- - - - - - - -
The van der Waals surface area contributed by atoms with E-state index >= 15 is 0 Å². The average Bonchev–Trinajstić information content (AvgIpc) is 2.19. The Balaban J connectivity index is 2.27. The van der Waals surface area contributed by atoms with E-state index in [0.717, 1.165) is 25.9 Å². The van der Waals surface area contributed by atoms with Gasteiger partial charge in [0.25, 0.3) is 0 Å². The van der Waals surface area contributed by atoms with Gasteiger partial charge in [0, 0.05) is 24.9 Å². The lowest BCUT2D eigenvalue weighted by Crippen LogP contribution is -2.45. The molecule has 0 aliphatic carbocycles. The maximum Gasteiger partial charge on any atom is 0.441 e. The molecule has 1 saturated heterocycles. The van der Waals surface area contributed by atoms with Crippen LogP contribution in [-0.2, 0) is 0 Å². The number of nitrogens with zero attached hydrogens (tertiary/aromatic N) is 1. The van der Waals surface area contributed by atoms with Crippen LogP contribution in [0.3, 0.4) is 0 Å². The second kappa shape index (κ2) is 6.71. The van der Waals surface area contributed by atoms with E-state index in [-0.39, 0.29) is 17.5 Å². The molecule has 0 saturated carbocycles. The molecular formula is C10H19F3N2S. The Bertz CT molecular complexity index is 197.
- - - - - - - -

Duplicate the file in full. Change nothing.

The van der Waals surface area contributed by atoms with E-state index >= 15 is 0 Å². The average Bonchev–Trinajstić information content (AvgIpc) is 2.19. The Balaban J connectivity index is 2.27. The van der Waals surface area contributed by atoms with E-state index in [0.717, 1.165) is 25.9 Å². The van der Waals surface area contributed by atoms with Gasteiger partial charge in [0.25, 0.3) is 0 Å². The van der Waals surface area contributed by atoms with Gasteiger partial charge in [0, 0.05) is 24.9 Å². The lowest BCUT2D eigenvalue weighted by Crippen LogP contribution is -2.45. The molecule has 0 aliphatic carbocycles. The maximum Gasteiger partial charge on any atom is 0.441 e. The molecule has 1 saturated heterocycles. The van der Waals surface area contributed by atoms with Crippen LogP contribution in [-0.2, 0) is 0 Å². The number of nitrogens with zero attached hydrogens (tertiary/aromatic N) is 1. The van der Waals surface area contributed by atoms with Crippen LogP contribution in [0.3, 0.4) is 0 Å². The second kappa shape index (κ2) is 6.71. The van der Waals surface area contributed by atoms with E-state index in [-0.39, 0.29) is 17.5 Å². The molecule has 0 saturated carbocycles. The molecular formula is C10H19F3N2S. The Bertz CT molecular complexity index is 197.